The Barnes & Noble Review
In this can't-miss follow-up to E. L. Konigsburg's Silent to the Bone, the Newbery Medalwinning author focuses her attention on the history of Margaret Rose Kane, Connor's half sister, taking readers back to 1983 and Margaret's surefooted effort to keep her uncles' towers from being destroyed.
In the same gentle but powerful tone that resonates through all of her work, Konigsburg begins her novel with Uncle Alex retrieving Margaret from Camp Talequa, where she's had a less-than-pleasurable experience with the cliquish girls in the Meadowlark cabin. After Margaret and Uncle Alex are driven home by the camp director's son -- whom she soon befriends as a fellow fan of the towers -- they and Uncle Morris become embroiled in a fight to rescue the towers from nasty neighbors worried about property values. Thankfully, old neighborhood friends now in powerful and useful positions are willing to help, and when the Meadowlark girls get called up for activist duty, the towers are rescued by being given a practical use that reflects the change in the times.
Delving into the psychology of a neighborhood, old ways versus modernization, and culture's beneficial effect on society, Konigsburg's Outcasts hits an even stronger note than Silent to the Bone. The author weaves together plot strands that leave your sense of justice satisfied at the end, while her main character, Margaret, is a determined girl who makes you root for her all the way. Thoughtful and riveting. Shana Taylor
There are a handful of authors writing for pre- and early-teen readers whose books are so quirkily original, so airily intelligent, that a single paragraph can make a jaded reviewer's spirits rise. They include Betsy Byars, Polly Horvath, Richard Peck, Daniel Pinkwater, Britain's William Mayne and, of course, E.L. Konigsburg, who won the Newbery medal in 1968 for From the Mixed-Up Files of Mrs. Basil E. Frankweiler and again 29 years later for The View From Saturday. Konigsburg's latest could make her a triple winner. Elizabeth Ward
Rarely have the horrors of girls' camp been so delectably delineated: the treacly sweet control freak of a camp director, the endless group activities, the vileness of a gang of bullying queen bees and alpha girls. Not to mention their followers, who have moral backbones made of marshmallow … Outcasts is a beautifully written, witty tale with subtle, sometimes sardonic and bittersweet elements. Deirdre Donahue
Two-time Newbery medalist Konigsburg spins a riveting tale with endearing characters. Margaret Rose, freshly sprung from summer camp, spends the remainder of the season with her riotously funny senior-citizen uncles. But when their gentrified neighborhood demands that they tear down their, well, unusual, yard art made of scrap metal, Margaret springs into action. (Ages 8 to 12)
Child magazine's Best Children's Book Awards 2004
Margaret, who played a supporting role in Silent to the Bone, here helps her uncles save their prized towers. In our Best Books citation, PW wrote, "The author once again ably demonstrates how one young person can make a difference." Ages 10-up. (Jan.) Copyright 2006 Reed Business Information.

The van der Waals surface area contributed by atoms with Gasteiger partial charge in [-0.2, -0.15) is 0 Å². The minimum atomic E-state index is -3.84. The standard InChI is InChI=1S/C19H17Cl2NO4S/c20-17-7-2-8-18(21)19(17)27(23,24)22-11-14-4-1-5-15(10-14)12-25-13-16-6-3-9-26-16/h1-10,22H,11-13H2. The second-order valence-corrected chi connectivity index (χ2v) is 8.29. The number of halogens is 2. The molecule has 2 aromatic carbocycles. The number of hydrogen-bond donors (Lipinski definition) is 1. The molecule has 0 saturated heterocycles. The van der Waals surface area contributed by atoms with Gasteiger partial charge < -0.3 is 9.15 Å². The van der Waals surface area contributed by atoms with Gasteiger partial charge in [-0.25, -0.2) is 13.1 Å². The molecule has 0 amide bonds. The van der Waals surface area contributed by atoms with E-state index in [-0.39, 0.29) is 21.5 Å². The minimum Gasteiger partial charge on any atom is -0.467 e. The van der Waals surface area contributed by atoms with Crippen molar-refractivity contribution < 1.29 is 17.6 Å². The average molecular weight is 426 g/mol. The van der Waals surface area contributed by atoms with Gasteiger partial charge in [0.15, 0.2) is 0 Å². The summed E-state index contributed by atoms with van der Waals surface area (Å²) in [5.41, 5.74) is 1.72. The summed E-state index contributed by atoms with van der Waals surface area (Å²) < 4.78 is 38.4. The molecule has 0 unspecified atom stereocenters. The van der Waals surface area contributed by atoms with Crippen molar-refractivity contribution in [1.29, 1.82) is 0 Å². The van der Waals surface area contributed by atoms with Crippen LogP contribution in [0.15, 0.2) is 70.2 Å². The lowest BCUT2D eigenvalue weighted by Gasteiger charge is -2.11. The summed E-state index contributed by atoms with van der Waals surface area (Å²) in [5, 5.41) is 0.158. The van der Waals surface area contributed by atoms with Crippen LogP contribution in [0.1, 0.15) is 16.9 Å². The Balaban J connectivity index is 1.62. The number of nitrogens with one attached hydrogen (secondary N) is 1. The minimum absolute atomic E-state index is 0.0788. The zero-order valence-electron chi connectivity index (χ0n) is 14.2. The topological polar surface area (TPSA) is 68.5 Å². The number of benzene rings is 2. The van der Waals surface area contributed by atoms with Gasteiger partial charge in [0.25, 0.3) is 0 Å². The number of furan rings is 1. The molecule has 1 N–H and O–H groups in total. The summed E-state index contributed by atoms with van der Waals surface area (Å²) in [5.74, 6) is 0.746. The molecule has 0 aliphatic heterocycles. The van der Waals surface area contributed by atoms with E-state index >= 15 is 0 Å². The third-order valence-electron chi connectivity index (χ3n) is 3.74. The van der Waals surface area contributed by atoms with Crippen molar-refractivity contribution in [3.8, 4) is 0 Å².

At Camp Talequa, twelve-year-old Margaret Rose Kane, first encountered as an adult in Silent to the Bone (Atheneum/S & S, 2000/VOYA December 2000), is an outcast. Dumped by her parents while they travel in Peru, she refuses to follow rules or to participate in camp activities. Her habit of quoting Melville's Bartleby"I prefer not to"infuriates her snooty cabin mates as well as the camp director. Rescued by her doting great-uncles, Alexander and Morris Rose, Margaret settles in at 19 Schuyler Place, and plans to spend the summer being wonderfully indulged in her favorite place. Instead she finds that her adored great-uncles are neighborhood outcasts because of the Towers. These delightfully curmudgeonly great-uncles have spent the past forty-five years constructing three huge towers of scrap metal, glass, and porcelain shards in their small garden. Their neighbors have declared the towers to be a blight on the landscape, and the city council has ordered that they be destroyed. Margaret now has a cause worthy of her talent. With the help of a few eccentric adults, the campaign to save the towers begins. An incomparable author takes a wise and witty look at some large issues such as bureaucratic tyranny, the nature of art, and the freedom of the individual. Readers will cheer Margaret's efforts to save the towers, because even those without credit cards and driver's licenses can "change future history." Konigsburg creates a novel that is astonishing in conception and flawless in execution, a glorious mix of slapstick and heartbreak that will remain in the reader's mind and heart. VOYA Codes 5Q 3P M J (Hard to imagine it being any better written; Will appeal with pushing; MiddleSchool, defined as grades 6 to 8; Junior High, defined as grades 7 to 9). 2004, Simon & Schuster, 304p., Ages 11 to 15.